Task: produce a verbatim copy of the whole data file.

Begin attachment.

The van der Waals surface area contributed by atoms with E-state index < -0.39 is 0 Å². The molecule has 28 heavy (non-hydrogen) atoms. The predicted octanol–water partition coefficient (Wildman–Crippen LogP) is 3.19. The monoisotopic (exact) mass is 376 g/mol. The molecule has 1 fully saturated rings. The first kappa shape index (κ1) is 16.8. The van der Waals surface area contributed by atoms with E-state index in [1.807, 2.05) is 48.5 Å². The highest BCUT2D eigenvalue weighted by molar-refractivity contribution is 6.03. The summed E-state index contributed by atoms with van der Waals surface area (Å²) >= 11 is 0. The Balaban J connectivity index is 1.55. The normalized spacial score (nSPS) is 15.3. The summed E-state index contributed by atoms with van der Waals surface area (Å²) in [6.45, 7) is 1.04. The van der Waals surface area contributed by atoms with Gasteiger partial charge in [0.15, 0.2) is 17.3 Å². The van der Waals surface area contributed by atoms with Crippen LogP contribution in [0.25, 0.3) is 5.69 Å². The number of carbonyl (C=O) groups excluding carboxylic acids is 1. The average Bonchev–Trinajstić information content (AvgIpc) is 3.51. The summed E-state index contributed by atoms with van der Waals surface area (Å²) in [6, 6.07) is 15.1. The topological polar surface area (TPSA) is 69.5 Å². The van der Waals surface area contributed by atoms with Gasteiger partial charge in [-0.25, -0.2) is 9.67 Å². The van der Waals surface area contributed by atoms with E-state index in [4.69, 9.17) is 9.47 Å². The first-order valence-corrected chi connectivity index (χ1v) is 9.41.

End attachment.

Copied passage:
The van der Waals surface area contributed by atoms with E-state index < -0.39 is 0 Å². The molecule has 28 heavy (non-hydrogen) atoms. The predicted octanol–water partition coefficient (Wildman–Crippen LogP) is 3.19. The monoisotopic (exact) mass is 376 g/mol. The molecule has 1 fully saturated rings. The first kappa shape index (κ1) is 16.8. The van der Waals surface area contributed by atoms with E-state index in [1.807, 2.05) is 48.5 Å². The highest BCUT2D eigenvalue weighted by molar-refractivity contribution is 6.03. The summed E-state index contributed by atoms with van der Waals surface area (Å²) >= 11 is 0. The Balaban J connectivity index is 1.55. The normalized spacial score (nSPS) is 15.3. The summed E-state index contributed by atoms with van der Waals surface area (Å²) in [6.45, 7) is 1.04. The van der Waals surface area contributed by atoms with Gasteiger partial charge in [0.15, 0.2) is 17.3 Å². The van der Waals surface area contributed by atoms with Crippen LogP contribution in [0.25, 0.3) is 5.69 Å². The number of carbonyl (C=O) groups excluding carboxylic acids is 1. The average Bonchev–Trinajstić information content (AvgIpc) is 3.51. The summed E-state index contributed by atoms with van der Waals surface area (Å²) in [6, 6.07) is 15.1. The topological polar surface area (TPSA) is 69.5 Å². The van der Waals surface area contributed by atoms with Gasteiger partial charge in [-0.25, -0.2) is 9.67 Å². The van der Waals surface area contributed by atoms with E-state index in [4.69, 9.17) is 9.47 Å². The first-order valence-corrected chi connectivity index (χ1v) is 9.41.